An official with the Electric Reliability Council of Texas said on February 16 that 16 gigawatts of renewable energy generation, mostly wind generation, were offline. Nearly double that, 30 gigawatts, had been lost from thermal sources, which includes gas, coal and nuclear energy.
“Texas is a gas state,” said Michael Webber, an energy resources professor at the University of Texas at Austin. “Gas is failing in the most spectacular fashion right now.”
How can I stay warm? How can I help others?
The National Weather Service encourages people to close blinds and curtains, gather in one room if possible and close doors to others, and stuff towels in the cracks under the doors. Wear loose-fitting layers of warm, lightweight clothing. Eating snacks and staying hydrated will help to warm the body up. Some cities are providing warming centers and transportation as needed — find local resources here. If you have resources or are able to offer financial donations, find nonprofits who are helping people here.
“When you're in here all the lights are off, there's no air, you can hear every movement in the building being made,” he said. “You can’t talk to too many people cause you don’t want your phone to die...Sleeping is like the one thing you can do.”
Universities have tried to provide students with food and shelter, opening warming centers in campus buildings and providing to-go meals from dining halls. But many are battling dwindling food supplies, staffing shortages as employees struggle to get to work, lack of water and power outages. The situation is particularly challenging for students in large residence halls unable to see their families or access supplies like extra clothing, food or a car.
Texas Tech University officials told students Thursday on Twitter that campus may be subject to rolling blackouts as they announced the campus would remain closed Friday and in-person classes moved online or were canceled. Texas A&M University prohibited laundry and told students to avoid showers as they continue to deal with critically low water levels. After San Antonio issued a boil water notice, St. Mary’s University told students Wednesday evening that they had a limited supply of water bottles. Students received three bottles each, said sophomore Zane Smith. Extremely low water pressure has also made showers impossible and students are using melted snow to manually flush toilets.
Unstable cell service and the internet made it difficult for universities to update students with the latest information, said University of North Texas student Lexi Bednar.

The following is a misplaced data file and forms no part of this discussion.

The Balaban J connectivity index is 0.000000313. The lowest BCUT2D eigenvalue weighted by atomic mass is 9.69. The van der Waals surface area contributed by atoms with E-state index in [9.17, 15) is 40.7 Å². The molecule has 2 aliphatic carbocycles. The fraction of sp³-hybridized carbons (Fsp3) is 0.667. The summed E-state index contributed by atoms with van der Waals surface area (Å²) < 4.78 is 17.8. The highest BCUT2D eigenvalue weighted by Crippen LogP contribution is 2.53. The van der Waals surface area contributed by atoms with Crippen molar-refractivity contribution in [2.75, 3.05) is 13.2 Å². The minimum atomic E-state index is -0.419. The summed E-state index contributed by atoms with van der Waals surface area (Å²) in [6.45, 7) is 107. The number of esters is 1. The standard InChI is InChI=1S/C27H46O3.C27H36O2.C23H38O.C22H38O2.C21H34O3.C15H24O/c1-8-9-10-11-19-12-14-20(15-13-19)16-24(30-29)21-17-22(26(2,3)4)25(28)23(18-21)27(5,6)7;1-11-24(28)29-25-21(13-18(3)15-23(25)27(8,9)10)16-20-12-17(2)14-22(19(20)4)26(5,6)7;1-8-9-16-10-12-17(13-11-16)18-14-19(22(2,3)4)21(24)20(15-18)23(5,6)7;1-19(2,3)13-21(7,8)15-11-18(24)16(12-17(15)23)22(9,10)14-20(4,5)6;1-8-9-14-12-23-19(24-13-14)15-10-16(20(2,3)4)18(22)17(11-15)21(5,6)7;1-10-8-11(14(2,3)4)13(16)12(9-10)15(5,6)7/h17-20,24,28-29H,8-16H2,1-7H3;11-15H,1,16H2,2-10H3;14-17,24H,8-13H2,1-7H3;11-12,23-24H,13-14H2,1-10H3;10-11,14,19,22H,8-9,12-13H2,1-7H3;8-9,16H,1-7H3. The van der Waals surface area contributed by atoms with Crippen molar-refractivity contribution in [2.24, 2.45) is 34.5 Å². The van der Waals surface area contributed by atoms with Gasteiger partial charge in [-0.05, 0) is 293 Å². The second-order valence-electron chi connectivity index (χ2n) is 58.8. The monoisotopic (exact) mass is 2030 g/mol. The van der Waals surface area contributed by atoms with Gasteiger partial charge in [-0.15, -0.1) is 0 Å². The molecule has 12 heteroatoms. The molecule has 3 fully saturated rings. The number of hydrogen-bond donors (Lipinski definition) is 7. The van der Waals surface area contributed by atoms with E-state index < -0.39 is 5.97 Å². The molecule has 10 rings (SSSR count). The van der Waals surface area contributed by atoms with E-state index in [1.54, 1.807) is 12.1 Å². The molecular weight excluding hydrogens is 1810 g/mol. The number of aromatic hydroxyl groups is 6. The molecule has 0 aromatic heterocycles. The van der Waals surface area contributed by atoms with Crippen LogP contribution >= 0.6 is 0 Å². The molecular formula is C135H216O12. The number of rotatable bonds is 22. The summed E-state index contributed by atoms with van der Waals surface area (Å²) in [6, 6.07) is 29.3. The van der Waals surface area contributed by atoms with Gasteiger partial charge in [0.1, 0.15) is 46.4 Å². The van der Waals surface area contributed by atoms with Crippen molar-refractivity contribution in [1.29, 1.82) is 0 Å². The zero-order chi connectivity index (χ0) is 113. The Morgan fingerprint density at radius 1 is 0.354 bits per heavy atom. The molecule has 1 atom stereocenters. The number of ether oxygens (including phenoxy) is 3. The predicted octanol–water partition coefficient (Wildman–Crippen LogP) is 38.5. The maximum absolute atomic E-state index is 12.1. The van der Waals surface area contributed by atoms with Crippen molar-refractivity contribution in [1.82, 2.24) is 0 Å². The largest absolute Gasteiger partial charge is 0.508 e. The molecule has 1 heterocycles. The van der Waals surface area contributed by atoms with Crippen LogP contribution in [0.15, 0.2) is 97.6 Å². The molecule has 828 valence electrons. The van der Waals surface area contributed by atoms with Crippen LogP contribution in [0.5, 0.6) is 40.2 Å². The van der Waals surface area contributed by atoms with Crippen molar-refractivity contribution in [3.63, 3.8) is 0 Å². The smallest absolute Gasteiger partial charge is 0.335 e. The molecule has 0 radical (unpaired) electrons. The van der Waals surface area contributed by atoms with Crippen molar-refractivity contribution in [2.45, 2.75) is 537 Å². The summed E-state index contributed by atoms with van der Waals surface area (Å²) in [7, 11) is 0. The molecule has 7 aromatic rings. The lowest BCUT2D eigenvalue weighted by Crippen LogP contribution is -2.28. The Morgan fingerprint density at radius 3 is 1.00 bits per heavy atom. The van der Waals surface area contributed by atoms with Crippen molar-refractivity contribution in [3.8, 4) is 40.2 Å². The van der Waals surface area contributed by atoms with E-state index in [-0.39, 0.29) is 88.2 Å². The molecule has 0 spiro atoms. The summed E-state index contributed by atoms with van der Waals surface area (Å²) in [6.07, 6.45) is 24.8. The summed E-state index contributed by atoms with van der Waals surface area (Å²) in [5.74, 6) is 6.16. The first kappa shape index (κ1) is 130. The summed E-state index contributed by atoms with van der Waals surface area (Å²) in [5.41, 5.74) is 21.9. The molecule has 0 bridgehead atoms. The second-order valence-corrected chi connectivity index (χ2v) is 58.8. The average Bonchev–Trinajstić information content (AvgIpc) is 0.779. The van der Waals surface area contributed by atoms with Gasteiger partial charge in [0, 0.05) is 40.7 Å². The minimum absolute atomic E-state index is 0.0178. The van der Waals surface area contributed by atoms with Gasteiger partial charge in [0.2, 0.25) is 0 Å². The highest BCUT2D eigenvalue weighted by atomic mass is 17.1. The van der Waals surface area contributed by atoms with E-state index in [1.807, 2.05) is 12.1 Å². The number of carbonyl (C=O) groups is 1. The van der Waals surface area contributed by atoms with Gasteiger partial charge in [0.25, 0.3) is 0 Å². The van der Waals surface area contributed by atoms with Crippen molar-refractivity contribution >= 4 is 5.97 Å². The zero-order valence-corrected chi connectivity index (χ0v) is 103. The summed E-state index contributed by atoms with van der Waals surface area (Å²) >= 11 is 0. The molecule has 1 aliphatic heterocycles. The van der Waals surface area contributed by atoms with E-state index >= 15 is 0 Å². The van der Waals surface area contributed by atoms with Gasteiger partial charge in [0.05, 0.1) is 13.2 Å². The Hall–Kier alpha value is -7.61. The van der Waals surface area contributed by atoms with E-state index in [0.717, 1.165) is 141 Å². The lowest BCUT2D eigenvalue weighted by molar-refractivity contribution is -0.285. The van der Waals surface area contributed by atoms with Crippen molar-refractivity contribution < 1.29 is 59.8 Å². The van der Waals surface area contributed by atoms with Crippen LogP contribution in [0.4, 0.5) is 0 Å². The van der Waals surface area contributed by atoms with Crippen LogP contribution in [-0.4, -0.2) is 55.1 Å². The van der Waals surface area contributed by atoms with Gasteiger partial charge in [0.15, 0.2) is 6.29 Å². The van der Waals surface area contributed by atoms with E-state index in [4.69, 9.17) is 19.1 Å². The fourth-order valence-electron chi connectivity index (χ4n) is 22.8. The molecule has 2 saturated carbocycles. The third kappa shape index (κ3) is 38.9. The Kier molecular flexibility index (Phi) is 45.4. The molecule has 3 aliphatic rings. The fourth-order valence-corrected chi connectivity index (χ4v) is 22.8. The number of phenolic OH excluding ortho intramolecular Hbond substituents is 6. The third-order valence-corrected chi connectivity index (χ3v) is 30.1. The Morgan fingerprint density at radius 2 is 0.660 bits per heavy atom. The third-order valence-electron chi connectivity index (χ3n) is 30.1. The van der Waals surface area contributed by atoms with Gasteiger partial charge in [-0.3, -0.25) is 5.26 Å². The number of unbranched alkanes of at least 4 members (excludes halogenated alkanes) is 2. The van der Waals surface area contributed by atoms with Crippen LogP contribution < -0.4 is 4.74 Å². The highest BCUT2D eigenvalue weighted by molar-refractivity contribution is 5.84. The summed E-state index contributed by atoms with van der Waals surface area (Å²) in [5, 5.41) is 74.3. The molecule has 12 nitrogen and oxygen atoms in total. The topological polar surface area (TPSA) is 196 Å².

“It was kind of like a huge scramble of everybody being like, ‘what's going on?” she said.
Ánh Adams, another freshman at Texas State, was forced to evacuate her dorm Monday morning after a pipe burst on the floor above her. She and dozens of other students spent hours in the lobby of another residence hall before she was relocated to a residence hall that doesn’t have heat or internet access. She grabbed all the food in her dorm room and a heated blanket. She also quickly crocheted herself a fluffy, white hat to stay warm. It’s still unclear when she’ll be able to return to her room.
Other students have moved around the San Marcos campus chasing electricity to stay warm and charge their phones, including Adalia Williams, another Texas State freshman. Her Ugg boots —the only warm shoes she has with her — are wearing down from all the wet snow and she’s running out of warm clothes because laundry is limited. She said it’s difficult to access her eighth story dorm room because the stairwells are outside and covered in ice and the elevators were broken even before the storm hit. Texas State officials did not return a request for comment.
When Williams' toilet broke Monday, she was forced to use a cup in an emergency. But she said the biggest struggle continues to be finding food. She said lines for to-go meals at the two campus dining halls are too long to wait out in the cold. Nearby restaurants are closed and the shelves are empty at gas stations and grocery stores.